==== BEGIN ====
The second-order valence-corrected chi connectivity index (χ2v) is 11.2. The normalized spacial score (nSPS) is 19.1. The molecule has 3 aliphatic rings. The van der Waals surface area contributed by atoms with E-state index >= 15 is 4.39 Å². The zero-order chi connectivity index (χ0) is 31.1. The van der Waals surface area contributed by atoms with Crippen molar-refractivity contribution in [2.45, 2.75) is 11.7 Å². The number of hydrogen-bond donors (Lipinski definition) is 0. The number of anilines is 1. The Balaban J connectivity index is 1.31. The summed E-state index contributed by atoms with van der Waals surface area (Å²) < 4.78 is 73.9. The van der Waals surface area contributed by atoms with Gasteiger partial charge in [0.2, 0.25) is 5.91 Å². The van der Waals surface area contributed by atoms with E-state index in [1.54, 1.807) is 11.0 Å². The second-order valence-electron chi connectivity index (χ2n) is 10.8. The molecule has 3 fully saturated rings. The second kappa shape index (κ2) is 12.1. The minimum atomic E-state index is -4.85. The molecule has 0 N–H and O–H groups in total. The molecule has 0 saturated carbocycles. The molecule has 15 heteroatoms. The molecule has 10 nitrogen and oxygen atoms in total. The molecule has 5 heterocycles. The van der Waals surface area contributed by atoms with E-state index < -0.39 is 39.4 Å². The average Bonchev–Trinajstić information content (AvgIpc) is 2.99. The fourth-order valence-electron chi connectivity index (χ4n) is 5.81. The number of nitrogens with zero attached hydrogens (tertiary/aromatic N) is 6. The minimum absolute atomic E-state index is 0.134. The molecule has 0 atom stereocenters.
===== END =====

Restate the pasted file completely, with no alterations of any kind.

The second-order valence-corrected chi connectivity index (χ2v) is 11.2. The normalized spacial score (nSPS) is 19.1. The molecule has 3 aliphatic rings. The van der Waals surface area contributed by atoms with E-state index >= 15 is 4.39 Å². The zero-order chi connectivity index (χ0) is 31.1. The van der Waals surface area contributed by atoms with Crippen molar-refractivity contribution in [2.45, 2.75) is 11.7 Å². The number of hydrogen-bond donors (Lipinski definition) is 0. The number of anilines is 1. The Balaban J connectivity index is 1.31. The summed E-state index contributed by atoms with van der Waals surface area (Å²) < 4.78 is 73.9. The van der Waals surface area contributed by atoms with Gasteiger partial charge in [0.2, 0.25) is 5.91 Å². The van der Waals surface area contributed by atoms with E-state index in [1.54, 1.807) is 11.0 Å². The second-order valence-electron chi connectivity index (χ2n) is 10.8. The molecule has 3 fully saturated rings. The second kappa shape index (κ2) is 12.1. The minimum atomic E-state index is -4.85. The molecule has 0 N–H and O–H groups in total. The molecule has 0 saturated carbocycles. The molecule has 15 heteroatoms. The molecule has 10 nitrogen and oxygen atoms in total. The molecule has 5 heterocycles. The van der Waals surface area contributed by atoms with E-state index < -0.39 is 39.4 Å². The average Bonchev–Trinajstić information content (AvgIpc) is 2.99. The fourth-order valence-electron chi connectivity index (χ4n) is 5.81. The number of nitrogens with zero attached hydrogens (tertiary/aromatic N) is 6. The minimum absolute atomic E-state index is 0.134. The molecule has 0 atom stereocenters.